Plant of the Week: DOUBLE PLAY® BLUE KAZOO® Spirea

If your image of Spiraea is a little muffin of a plant with bright flowers and sometimes brighter foliage, think again. While other varieties sometimes seem to be trying too hard, Double Play® Blue Kazoo® spirea is effortlessly cool.

Sure, it’s a tidy, mounded plant, but the branching is more graceful and relaxed. The foliage of this Spiraea media is a little bigger than that of Spiraea japonica, and what delightful foliage it is! Cool blue-green leaves are tinged with red in the new growth and then red foliage in the fall.

Add some crisp white flowers in the summer, and you’ve got a great addition to landscapes in USDA 3-8. This winter, I was talking to a landscaper in Montana, and this was a favorite of hers. If it’s tough enough for Montana, that’s saying something!

At just 2-3′ tall and wide, this plant is a nice size for foundation plantings. It will grow in full sun or part shade and, like other spirea, has good deer resistance. And an added bonus, hummingbirds love those white flowers!

What’s in a name?

When we get a plant from a breeder, it likely already has a working cultivar name, which was “unofficially” referred to above as the breeder cultivar name.

Dr. Johan Van Huylenbroeck standing in front of a hydrangea

In some cases, those names stick. Such was the case with the panicle hydrangea Pinky Winky®. The Belgian breeder, Dr. Johan Van Huylenbroeck, dedicated the shrub to his son, who’s a big fan of the cartoon Teletubbies, and from that, the hydrangea Pinky Winky® was born. 

However, most of the time, the fun and fanciful names you see on plant tags are the trade names that brands choose when it is introduced. Those names are trademarked to protect the hard work of the breeder and to ensure that when a gardener buys a spirea like Double Play® Blue Kazoo®, it has the same strong genetics as others with the same name.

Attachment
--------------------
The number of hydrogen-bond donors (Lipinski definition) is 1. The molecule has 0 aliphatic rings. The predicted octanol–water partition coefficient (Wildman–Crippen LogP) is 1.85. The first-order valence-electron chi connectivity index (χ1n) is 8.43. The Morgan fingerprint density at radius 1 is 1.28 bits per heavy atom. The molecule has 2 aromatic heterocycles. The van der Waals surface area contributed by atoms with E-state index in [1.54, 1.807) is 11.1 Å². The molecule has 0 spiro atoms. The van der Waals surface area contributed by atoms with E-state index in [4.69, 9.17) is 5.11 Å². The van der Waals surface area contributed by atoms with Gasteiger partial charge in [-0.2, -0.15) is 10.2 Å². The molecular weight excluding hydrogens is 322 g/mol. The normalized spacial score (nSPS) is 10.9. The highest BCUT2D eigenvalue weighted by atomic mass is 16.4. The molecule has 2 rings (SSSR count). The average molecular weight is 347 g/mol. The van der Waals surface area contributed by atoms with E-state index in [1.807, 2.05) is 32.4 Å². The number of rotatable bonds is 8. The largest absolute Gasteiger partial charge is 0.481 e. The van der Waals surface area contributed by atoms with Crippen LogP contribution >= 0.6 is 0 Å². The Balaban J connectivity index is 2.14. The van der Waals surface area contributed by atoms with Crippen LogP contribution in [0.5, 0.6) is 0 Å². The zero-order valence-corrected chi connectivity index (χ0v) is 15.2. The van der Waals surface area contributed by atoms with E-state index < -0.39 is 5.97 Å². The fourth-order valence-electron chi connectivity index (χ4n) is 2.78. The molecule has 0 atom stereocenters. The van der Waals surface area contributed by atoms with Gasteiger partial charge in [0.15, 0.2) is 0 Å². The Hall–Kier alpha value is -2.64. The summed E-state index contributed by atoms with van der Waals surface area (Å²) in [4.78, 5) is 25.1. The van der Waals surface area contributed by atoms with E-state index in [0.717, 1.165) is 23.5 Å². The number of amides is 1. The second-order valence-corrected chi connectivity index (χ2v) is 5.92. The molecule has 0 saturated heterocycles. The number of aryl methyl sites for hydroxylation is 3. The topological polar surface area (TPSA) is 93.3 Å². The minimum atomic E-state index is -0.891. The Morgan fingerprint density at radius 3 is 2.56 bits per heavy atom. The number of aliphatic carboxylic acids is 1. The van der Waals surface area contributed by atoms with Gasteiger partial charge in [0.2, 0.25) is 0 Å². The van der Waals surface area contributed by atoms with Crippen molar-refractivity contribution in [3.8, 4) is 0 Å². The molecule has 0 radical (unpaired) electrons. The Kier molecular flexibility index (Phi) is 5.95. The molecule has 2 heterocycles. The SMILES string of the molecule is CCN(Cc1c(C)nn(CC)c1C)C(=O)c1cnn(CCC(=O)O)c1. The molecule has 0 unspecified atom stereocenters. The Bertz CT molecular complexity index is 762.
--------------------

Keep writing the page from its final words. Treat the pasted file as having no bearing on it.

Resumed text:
Finding an appropriate trade name for a new plant is not simple, nor does the marketing and breeding team take the responsibility lightly. A new cultivar can be lifted up by a good name or sunk by a bad one.

A shrub’s ornamental qualities, such as flowers, foliage, habit, or an outstanding performance characteristic, could offer clues to what it might be named. Some plant names, such as At Last® rose, are simple to associate with marketing efforts. At Last® is one of the first roses to combine the fragrance and look of hybrid tea roses with the easy care of a shrub rose. “At last, a fragrant, disease-resistant rose!” 

But it’s not always quite that simple.

Sometimes you think you have come up with a perfect name only to discover you can’t get a trademark on that name, and you have to start over. Sometimes this even happens after a plant is introduced. Ground HugAronia was introduced as Ground Hog Aronia, but the trademark was unavailable. Changing a name after the plant is introduced is not our favorite thing to do, but we feel the trademark is necessary to maintain the integrity of the cultivar.

So what’s in a name? As it turns out, a lot! 

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